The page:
3. Keep fighting. Racism is not going away. As he noted, "I don't know who came up with that Post-racial thing. It wasn't me." No, Mr. President. It was the same people who will now become your post Presidential BFFs (Best Friends Forever): the bigoted conservatives who  did everything they could to make you a one term President (unsuccessfully, I might add) and are currently working to limit voting rights (successfully, I might add). These people will use your Presidency as proof that racism doesn't exist. As with global warming, immigration, Wall Street and the chances of Donald Trump becoming their nominee, they will be wrong. Very wrong. 
Not so for Mr. Obama, who ended where he began, with hope, with Yes We Can. To paraphrase Mr. Wilmore, Yes, you did, Barry....er....Mr. President. Yes, you did... 

Friday, April 22, 2016

Takeaways from the IMF/World Bank Spring Meetings

Each spring "the International Monetary Fund (IMF) and the World Bank Group..bring together central bankers, ministers of finance and development, private sector executives, and academics to discuss issues of global concern, including the world economic outlook, poverty eradication, economic development, and aid effectiveness." We have attended this event for the past six years.
Prior to the event, the IMF issues a Global Spring Meeting Economic Forecast, this year predicting the world's economy will grow by 3.2% in 2016, down from the 3.8% forecast issued last year. This decline was due mainly to an increase in political ( as opposed to purely economic) risks. Keep in mind that these are the same factors (austerity as an inappropriate focus on reducing deficits in a time of recession, inability to rationally address the causes and solution to the crisis) that led to the shallow global recovery in the first place.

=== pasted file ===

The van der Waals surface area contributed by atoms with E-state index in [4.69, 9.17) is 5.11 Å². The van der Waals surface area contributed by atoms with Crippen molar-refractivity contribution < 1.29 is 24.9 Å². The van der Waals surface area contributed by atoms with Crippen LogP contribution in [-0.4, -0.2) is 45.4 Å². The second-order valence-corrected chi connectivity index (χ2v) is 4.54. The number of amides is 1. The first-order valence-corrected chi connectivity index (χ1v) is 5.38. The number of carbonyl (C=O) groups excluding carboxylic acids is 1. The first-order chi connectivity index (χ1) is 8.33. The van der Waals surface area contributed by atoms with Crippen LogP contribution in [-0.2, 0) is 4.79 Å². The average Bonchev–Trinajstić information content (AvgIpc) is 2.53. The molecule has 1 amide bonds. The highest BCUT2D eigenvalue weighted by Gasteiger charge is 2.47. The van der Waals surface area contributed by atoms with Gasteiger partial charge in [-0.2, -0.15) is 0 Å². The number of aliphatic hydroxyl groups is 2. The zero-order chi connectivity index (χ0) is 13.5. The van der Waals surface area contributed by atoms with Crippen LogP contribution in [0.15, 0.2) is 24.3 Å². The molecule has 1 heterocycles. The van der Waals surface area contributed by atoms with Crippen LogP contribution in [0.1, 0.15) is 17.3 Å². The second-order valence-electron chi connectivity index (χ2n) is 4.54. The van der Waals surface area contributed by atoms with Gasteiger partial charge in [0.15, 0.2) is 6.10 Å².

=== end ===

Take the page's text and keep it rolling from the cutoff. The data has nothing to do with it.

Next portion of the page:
Our analysis indicates that the key risks to the global economic forecast are all potentially self inflicted political injuries: TrumpBrexit, and the Premature Celebration of the end of the financial crisis. These are described below. 
Premature Celebration 1: We questioned Clinton Treasury Secretary Larry Summers about the relevance and ability of economic policy to meet the needs of all of the world's people, especially people of African descent. We noted the inability of economic policy makers to forecast the financial crisis, cited damage done to the environment, and pointed out that key monetary policy tools are now ineffective, at least without extraordinary effort (QE1, QE2, QE Etc.). A video of the question is provided below.